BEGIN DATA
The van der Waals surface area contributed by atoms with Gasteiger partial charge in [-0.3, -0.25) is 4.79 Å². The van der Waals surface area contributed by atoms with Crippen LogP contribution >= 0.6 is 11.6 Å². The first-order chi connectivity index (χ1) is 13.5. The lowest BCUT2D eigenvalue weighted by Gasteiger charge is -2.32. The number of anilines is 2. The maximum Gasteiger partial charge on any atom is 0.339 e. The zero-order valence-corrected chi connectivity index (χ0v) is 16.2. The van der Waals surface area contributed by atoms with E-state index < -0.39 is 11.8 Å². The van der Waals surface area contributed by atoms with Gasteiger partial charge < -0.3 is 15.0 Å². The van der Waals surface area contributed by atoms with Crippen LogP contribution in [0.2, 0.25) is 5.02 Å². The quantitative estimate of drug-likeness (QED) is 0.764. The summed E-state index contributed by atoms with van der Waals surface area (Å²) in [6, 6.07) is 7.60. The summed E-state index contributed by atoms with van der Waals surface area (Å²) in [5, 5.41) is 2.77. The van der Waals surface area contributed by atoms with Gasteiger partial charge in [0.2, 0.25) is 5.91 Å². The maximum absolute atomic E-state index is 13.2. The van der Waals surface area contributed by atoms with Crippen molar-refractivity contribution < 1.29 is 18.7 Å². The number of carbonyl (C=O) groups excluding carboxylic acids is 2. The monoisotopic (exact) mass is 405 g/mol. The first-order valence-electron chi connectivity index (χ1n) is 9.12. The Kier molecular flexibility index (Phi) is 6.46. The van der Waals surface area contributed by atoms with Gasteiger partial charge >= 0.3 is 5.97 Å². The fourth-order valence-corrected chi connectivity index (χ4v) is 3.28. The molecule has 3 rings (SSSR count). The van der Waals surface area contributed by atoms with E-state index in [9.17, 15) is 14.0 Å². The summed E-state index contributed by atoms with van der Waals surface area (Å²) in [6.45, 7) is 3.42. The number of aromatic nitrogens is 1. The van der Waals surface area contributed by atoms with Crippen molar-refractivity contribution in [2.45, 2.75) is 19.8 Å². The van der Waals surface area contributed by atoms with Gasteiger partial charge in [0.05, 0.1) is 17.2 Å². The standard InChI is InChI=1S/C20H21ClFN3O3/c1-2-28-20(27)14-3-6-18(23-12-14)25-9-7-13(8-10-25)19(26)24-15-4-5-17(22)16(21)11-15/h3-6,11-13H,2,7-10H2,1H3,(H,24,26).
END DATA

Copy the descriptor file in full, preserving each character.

The van der Waals surface area contributed by atoms with Gasteiger partial charge in [-0.3, -0.25) is 4.79 Å². The van der Waals surface area contributed by atoms with Crippen LogP contribution >= 0.6 is 11.6 Å². The first-order chi connectivity index (χ1) is 13.5. The lowest BCUT2D eigenvalue weighted by Gasteiger charge is -2.32. The number of anilines is 2. The maximum Gasteiger partial charge on any atom is 0.339 e. The zero-order valence-corrected chi connectivity index (χ0v) is 16.2. The van der Waals surface area contributed by atoms with E-state index < -0.39 is 11.8 Å². The van der Waals surface area contributed by atoms with Gasteiger partial charge < -0.3 is 15.0 Å². The van der Waals surface area contributed by atoms with Crippen LogP contribution in [0.2, 0.25) is 5.02 Å². The quantitative estimate of drug-likeness (QED) is 0.764. The summed E-state index contributed by atoms with van der Waals surface area (Å²) in [6, 6.07) is 7.60. The summed E-state index contributed by atoms with van der Waals surface area (Å²) in [5, 5.41) is 2.77. The van der Waals surface area contributed by atoms with Gasteiger partial charge in [0.2, 0.25) is 5.91 Å². The maximum absolute atomic E-state index is 13.2. The van der Waals surface area contributed by atoms with Crippen molar-refractivity contribution < 1.29 is 18.7 Å². The number of carbonyl (C=O) groups excluding carboxylic acids is 2. The monoisotopic (exact) mass is 405 g/mol. The first-order valence-electron chi connectivity index (χ1n) is 9.12. The Kier molecular flexibility index (Phi) is 6.46. The van der Waals surface area contributed by atoms with Gasteiger partial charge >= 0.3 is 5.97 Å². The fourth-order valence-corrected chi connectivity index (χ4v) is 3.28. The molecule has 3 rings (SSSR count). The van der Waals surface area contributed by atoms with E-state index in [9.17, 15) is 14.0 Å². The summed E-state index contributed by atoms with van der Waals surface area (Å²) in [6.45, 7) is 3.42. The number of aromatic nitrogens is 1. The van der Waals surface area contributed by atoms with Crippen molar-refractivity contribution in [2.45, 2.75) is 19.8 Å². The van der Waals surface area contributed by atoms with Gasteiger partial charge in [0.05, 0.1) is 17.2 Å². The standard InChI is InChI=1S/C20H21ClFN3O3/c1-2-28-20(27)14-3-6-18(23-12-14)25-9-7-13(8-10-25)19(26)24-15-4-5-17(22)16(21)11-15/h3-6,11-13H,2,7-10H2,1H3,(H,24,26).